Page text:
Stories of reconciliation fuel the anthology film We Are Still Here. This collaborative work unites ten Indigenous filmmakers from Australia, New Zealand, and the Pacific Islands. The exercise offers a cathartic illustration of the healing process. The filmmakers, moreover, mine stories of the trauma, pain, and violence of colonialism. We Are Still Here is part of an initiative by the Australian government make strives for reconciliation. The fragmentary nature of the structure admittedly leaves something to be desired, but what’s lost in dramatic muscle is gained significance. We Are Still Here is a powerful step forward for Indigenous narrative sovereignty.
Directors Beck Cole, Dena Curtis, Tracey Rigney, Danielle MacLean, Tim Worrall, Renae Maihi, Miki Magasiva, Mario Gaoa, Richard Curtis, and Chantelle Burgoyne weave between past and present as eight stories mark the 250th anniversary of James Cook’s (unwelcome) arrival on Australia. In “Lured,” striking animation evokes the pre-contact days as a mother and her child fish in peace until the ships arrive. The live action thread “Te Puuru” sees the daughter of a Tūhoe chief lead her tribe to defy colonial rule. She breaks from her mother and joins the men in performing their ancestors’ war dance.
Tales of Violence and Tragedy
In “Woke,” an Indigenous man has a violent encounter with a settler. This thread is a haunted western as the hotheaded cowboy forces the other man to trek the outback at gunpoint. An inevitable crack of violence collides with powerful symbolism to evoke the sins that can’t be erased. As stories in We Are Still Here approach the present, the ghosts of one tale dissolves into another.
The ever-present threat of violence ripples through the stories. In the comedy “The Uniform,” a Samoan soldier finds himself in an alternate reality in the trenches of Gallipoli. In “Grog Shop,” an Indigenous man tries to buy a bottle of wine at the liquor store. Despite being of age and making a successful purchase, the cop outside the store won’t let him enjoy the drink he hopes will cool him off after a hard day’s work. This thread repeats variations on the same scene. The Groundhog Day style illustrates the inescapable hell of systemic racism, as one man can’t break free from other’s prejudice. A tale of Indigenous futurism, meanwhile, sees a girl race against time to save her ailing mother in “Blankets,” while a contemporary story sees another young woman avenge the violence brought against her mother through art in “Rebel Art.”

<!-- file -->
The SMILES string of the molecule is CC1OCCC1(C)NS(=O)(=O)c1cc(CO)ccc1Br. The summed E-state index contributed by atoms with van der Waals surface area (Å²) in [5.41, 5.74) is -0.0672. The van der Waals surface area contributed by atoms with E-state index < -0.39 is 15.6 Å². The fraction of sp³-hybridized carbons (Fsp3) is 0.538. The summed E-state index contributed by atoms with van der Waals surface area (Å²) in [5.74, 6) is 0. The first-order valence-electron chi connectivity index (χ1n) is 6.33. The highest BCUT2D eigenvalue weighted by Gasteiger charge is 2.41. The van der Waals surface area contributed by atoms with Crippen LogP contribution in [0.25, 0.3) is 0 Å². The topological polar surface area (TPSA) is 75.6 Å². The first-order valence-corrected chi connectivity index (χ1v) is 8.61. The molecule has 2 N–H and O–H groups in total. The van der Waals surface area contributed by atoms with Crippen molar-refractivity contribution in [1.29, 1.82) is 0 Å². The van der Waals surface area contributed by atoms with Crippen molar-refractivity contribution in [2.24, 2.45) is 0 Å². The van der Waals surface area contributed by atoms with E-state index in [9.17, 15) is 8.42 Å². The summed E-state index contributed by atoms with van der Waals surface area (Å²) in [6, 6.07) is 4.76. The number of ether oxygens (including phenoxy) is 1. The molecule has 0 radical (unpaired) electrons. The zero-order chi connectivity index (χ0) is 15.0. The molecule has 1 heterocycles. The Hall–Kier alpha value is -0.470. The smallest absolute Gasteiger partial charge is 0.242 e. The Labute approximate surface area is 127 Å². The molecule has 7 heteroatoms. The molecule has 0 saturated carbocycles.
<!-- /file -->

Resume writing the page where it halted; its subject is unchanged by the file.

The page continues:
Anthology Film Woes
As these stories unfold, though, We Are Still Here doesn’t find its own rhythm. The film breaks from the tradition of anthology films like Paris, je t’aime, which essentially play as playlists of short films. Instead, We Are Still Here moves between the narratives with no particular logic, which doesn’t really coagulate beyond the interplay between past and present to evoke the way things stay the same. The constant cutting back and forth between stories undercuts the impact of each individual story. Standouts like “Woke” and “Grog Shop” have to make room for the film’s more forgettable sequences, while the shortcomings of production value in others, such as the dystopian “Blankets,” are accentuated by the finesse of stories that do more with modest means. We Are Still Here simply becomes burdened by the pitfalls of anthology films in general. Some stories work better than others.
Moreover, the emphasis on violence and trauma weighs heavily. An uplifting storyline might have afforded the anthology some necessary release, hope, and optimism. The history is, admittedly, bleak, but the narrative choices don’t paint a history of Indigenous people beyond being tormented and murdered. The sum of many parts inevitably yields a richer calculation than any parts sold individually, however, so the power of We Are Still Here comes from the collective. The titular “we” is important here because these eight tales are just an octet among many in a larger narrative of resilience. Perhaps the existence of the film at all is the virtue, as is the signal of more stories to come.
We Are Still Here screens as a part of TIFF 2022, which runs from September 8 to 18.